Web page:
Enhancing Catalyst Stability for Polypropylene Production

by | Apr 17, 2018

The important role of surface-bound hydroxy groups of vanadium catalysts under reaction conditions by employing in situ DRIFTS experiments and DFT calculations is elucidated.

As one of the most important feedstocks in the chemical industry, propylene, is widely used for manufacturing various products such as polypropylene, propylene oxide, acrylonitrile and phenol.

The recent shale gas boom has driven the price of propane down, which makes the propane dehydrogenation (PDH) process more commercially attractive for on-purpose propylene production.

Although Pd-based and Cr-based catalysts are widely used as a commercial catalyst for this process, the high price tag of Pd and highly toxic nature of Cr restricts their large-scale application. Supported vanadium oxides are one of the most promising alternative catalysts for PDH. However, due to the complexity of the surface structure and multi-valency of VOx, the nature of the active site and surface structure of the supported vanadium catalysts under reductive reaction conditions still remain elusive.

Prof. Jinlong Gong and his colleagues at Tianjin University have recently functionalized the surface structure, and looked at theimportant role of surface-bound hydroxy groups of VOx/γ-Al2O3 catalysts under reaction conditions by employing in situ DRIFTS experiments and DFT calculations.

The VOx/γ-Al2O3 catalyst was synthesized by a incipient wetness impregnation method. By applying different H2 pre-treatment time, the research team managed to tune the surface V-OH concentration. The catalytic test indicates that the initial activity and relative deactivation rate correlate linearly with the relative intensity of V-OH band representing the concentration of the hydroxy groups on the VOx species.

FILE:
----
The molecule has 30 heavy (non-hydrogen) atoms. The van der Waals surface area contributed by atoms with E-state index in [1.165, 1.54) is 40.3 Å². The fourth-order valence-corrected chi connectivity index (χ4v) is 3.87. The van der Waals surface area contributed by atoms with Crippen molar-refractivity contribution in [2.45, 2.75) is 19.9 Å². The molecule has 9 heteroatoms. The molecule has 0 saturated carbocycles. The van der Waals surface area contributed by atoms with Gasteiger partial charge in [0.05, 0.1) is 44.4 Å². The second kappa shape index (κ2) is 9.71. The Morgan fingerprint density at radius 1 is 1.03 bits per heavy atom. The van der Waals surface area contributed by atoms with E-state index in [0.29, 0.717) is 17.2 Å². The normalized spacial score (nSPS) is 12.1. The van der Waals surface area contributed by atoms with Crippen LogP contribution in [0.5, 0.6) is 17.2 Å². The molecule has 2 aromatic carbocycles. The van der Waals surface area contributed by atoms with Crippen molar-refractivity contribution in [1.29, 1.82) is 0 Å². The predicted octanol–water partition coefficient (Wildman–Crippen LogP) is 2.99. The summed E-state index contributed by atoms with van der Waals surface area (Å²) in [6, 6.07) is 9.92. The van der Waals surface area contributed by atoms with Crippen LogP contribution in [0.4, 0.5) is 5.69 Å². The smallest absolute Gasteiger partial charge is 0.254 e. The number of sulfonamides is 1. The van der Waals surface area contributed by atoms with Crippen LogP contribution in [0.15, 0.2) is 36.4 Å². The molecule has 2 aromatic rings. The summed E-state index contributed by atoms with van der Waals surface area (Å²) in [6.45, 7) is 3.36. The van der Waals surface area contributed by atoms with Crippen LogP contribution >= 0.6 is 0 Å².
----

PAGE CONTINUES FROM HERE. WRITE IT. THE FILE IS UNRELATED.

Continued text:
Gong’s group further performed DFT calculations to gain the atomic understanding of the reaction mechanism. The supported VOx was modeled by a dimer V2OxHy cluster, which is sufficient to represent the 2D polyvanadates. DFT calculation indicates that the existence of surface OH group hinders C-H activation, which is consistent with lower initial PDH activity. In the meantime, the presence of surface OH also weakens propylene adsorption, which is crucial for the high PDH selectivity. Although bare V3+ has higher C-H activation ability, its binds propylene too strong which induces further dehydrogenation to form coke.

Combining experimental and calculation study, the research team believe that the hydroxyl groups on the surface of vanadium oxide have a crucial role in PDH reactions, which provides inspiration for the further study of the structure-activity relationship of vanadium oxide.

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